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Gulf nations pledge $12.5bn aid, investment at Egypt's economic conference

Ahram Online , Friday 13 Mar 2015
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The Egyptian Presidency, Abdel-Fattah el-Sissi receives United Arab Emirates' ruler Sheik Mohammed bin Rashid al-Maktoum at the airport in Sharm el-Sheikh, Egypt, Friday, March 13, 2015 (Photo: AP)
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Saudi Arabia, Kuwait and the United Arab Emirates have each pledged $4 billion in aid and investment to Egypt in the opening session of Egypt's economic development conference on Friday. 

Out of the promised $12 billion, $4 billion will be in form of deposits in the Central Bank of Egypt (CBE), half of which will be made by the UAE. 

The remaining $8 billion will be in form of investments and other initiatives, the details of which are yet to follow, said the Gulf leaders who spoke at Egypt’s economic development conference in Sharm El-Sheikh.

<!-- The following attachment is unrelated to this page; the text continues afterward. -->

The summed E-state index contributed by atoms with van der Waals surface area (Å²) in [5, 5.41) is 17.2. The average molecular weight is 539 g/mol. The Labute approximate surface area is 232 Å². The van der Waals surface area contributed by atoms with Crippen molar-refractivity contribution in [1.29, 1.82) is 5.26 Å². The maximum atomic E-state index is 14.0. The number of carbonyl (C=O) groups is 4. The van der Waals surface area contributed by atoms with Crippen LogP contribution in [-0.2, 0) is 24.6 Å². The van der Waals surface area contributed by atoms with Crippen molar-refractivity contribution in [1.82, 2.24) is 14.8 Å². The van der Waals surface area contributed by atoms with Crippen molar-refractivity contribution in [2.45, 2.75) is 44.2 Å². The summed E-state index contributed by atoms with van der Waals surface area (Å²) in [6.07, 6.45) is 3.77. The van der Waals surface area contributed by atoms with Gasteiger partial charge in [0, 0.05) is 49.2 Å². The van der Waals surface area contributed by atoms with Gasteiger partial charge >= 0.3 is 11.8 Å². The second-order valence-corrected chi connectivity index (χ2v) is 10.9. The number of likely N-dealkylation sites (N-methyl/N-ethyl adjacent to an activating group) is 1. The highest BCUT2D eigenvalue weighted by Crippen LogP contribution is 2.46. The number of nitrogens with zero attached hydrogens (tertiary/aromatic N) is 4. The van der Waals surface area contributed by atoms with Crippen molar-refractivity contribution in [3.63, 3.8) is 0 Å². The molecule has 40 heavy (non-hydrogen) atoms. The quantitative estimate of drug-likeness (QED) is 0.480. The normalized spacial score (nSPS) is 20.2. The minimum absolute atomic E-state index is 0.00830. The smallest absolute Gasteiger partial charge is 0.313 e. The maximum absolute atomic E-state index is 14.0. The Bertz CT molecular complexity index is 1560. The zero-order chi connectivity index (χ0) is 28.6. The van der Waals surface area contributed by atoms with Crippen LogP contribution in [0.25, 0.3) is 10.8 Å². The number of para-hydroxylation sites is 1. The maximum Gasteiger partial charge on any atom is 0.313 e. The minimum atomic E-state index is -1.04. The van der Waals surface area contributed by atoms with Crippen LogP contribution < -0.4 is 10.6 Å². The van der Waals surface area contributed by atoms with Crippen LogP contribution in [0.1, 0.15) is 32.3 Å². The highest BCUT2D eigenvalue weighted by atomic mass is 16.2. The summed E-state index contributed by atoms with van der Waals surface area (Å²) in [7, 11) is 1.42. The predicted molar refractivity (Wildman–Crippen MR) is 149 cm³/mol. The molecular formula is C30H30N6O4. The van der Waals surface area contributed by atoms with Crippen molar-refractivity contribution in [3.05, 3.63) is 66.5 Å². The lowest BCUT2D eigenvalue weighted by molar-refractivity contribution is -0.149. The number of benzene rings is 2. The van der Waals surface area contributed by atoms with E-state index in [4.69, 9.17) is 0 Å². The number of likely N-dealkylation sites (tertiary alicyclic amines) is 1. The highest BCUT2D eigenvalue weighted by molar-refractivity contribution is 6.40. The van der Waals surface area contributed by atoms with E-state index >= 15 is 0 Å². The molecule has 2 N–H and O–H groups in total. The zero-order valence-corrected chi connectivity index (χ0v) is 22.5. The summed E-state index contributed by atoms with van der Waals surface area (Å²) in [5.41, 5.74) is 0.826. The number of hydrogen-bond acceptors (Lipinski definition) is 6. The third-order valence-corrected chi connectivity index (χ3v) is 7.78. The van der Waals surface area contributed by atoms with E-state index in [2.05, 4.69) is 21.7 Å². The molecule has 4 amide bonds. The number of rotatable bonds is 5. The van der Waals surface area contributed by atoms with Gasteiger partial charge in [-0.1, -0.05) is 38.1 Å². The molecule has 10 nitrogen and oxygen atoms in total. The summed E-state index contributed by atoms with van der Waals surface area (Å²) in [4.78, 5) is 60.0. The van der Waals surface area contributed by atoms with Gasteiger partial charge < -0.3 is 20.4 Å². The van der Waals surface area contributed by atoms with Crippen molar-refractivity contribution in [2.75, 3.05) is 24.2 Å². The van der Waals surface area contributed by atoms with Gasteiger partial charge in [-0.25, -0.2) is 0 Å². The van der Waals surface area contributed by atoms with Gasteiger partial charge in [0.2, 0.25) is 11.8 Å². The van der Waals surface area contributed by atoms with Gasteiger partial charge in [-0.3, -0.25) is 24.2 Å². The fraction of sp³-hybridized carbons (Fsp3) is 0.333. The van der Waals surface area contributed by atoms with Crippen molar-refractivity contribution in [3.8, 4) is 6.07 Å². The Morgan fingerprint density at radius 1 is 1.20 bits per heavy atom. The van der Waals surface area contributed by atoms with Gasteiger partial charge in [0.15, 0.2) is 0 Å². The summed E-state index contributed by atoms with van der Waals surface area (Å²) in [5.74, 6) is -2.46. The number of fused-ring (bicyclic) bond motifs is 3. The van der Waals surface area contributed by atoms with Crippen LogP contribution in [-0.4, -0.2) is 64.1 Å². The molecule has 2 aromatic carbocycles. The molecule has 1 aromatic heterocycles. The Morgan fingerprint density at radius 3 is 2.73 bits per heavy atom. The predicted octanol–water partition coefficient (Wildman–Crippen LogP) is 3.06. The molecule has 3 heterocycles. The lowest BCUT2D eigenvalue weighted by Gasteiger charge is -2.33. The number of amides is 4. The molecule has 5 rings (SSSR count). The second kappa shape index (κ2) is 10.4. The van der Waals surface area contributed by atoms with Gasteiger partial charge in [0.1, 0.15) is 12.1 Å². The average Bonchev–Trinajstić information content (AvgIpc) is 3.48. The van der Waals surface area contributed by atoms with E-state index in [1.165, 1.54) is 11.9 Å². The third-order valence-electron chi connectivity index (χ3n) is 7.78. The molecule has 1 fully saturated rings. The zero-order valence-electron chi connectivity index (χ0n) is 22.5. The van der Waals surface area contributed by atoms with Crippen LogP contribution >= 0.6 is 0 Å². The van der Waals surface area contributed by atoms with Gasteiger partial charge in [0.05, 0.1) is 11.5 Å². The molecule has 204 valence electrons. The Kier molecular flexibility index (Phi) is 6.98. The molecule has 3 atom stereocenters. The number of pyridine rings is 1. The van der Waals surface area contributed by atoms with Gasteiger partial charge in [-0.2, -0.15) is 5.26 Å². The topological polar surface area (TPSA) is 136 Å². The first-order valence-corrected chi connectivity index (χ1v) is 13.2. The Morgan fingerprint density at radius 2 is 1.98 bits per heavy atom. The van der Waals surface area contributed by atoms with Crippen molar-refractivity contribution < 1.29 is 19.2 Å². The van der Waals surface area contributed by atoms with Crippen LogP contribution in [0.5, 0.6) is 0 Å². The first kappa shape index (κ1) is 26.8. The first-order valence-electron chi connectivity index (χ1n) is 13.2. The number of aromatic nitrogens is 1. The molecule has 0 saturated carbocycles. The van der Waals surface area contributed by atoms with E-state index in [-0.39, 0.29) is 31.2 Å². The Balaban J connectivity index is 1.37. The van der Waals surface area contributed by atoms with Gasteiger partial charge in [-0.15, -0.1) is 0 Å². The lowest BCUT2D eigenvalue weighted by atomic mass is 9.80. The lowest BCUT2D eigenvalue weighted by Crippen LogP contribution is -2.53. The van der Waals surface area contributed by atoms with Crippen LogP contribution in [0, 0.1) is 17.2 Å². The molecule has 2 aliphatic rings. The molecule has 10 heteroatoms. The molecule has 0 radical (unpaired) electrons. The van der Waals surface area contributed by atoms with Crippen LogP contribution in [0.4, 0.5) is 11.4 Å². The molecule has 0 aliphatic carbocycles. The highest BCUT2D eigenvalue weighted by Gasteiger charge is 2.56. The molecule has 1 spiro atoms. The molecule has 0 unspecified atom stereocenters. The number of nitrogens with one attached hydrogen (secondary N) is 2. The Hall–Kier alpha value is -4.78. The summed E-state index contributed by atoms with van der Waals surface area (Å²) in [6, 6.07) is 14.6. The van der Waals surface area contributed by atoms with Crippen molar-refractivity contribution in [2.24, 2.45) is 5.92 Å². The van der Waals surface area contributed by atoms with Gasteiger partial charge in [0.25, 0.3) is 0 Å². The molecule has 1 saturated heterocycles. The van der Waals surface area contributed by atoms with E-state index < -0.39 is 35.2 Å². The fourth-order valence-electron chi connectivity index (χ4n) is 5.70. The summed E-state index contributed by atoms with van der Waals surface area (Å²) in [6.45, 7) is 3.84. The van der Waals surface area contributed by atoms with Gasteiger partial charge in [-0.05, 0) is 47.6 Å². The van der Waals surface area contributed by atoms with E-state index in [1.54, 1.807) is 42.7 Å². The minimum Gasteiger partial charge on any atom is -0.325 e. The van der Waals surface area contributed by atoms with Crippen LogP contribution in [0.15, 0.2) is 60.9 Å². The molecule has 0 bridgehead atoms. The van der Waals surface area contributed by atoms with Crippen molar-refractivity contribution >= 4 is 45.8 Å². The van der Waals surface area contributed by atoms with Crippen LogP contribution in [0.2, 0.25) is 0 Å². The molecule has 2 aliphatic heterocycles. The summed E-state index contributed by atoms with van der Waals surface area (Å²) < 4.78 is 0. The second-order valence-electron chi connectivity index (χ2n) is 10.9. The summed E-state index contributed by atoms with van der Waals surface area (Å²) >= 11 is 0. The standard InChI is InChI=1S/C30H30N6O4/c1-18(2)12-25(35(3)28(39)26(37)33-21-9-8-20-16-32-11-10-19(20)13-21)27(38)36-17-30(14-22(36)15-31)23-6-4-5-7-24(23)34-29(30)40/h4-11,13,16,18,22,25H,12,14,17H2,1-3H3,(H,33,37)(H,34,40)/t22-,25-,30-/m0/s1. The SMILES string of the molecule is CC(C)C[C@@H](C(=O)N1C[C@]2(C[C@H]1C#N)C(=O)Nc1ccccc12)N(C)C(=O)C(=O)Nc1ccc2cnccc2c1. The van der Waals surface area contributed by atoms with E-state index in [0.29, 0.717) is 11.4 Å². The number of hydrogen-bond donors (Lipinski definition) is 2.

Oman announced at the conference that it would allocate $500 million for Egypt, half of which will be financial aid, and the other half in the form of investments.

Egypt received $23 billion in aid from the UAE, Saudi Arabia and Kuwait in the 18 months that followed Islamist president Mohamed Morsi’s ouster in 2013. That included oil shipments, cash grants and deposits in Egypt's central bank.

The UAE has provided a major part of the financial support offered to Egypt so far, offering over $14 billion in aid to Egypt, according to the speech of Mohamed bin Rashed Al-Maktoum, vice president of the UAE and ruler of Dubai.

The three oil-rich Gulf nations, which are deeply opposed to Morsi's Muslim Brotherhood group, have repeatedly expressed their interest in ensuring the stability and prosperity of Egypt under the regime of President Abdel-Fattah El-Sisi.

Egypt's budget deficit hit 14 percent of GDP in 2012/13, then 12.8 percent - LE255.4 billion - in the fiscal year 2013/14. Egypt is targeting a budget deficit of 11 percent of GDP this year.

Foreign reserves have fallen by more than half during the past 4 years, from $36 billion on the eve of the January 2011 uprising, to $15.4 billion as of the end of February 2015.

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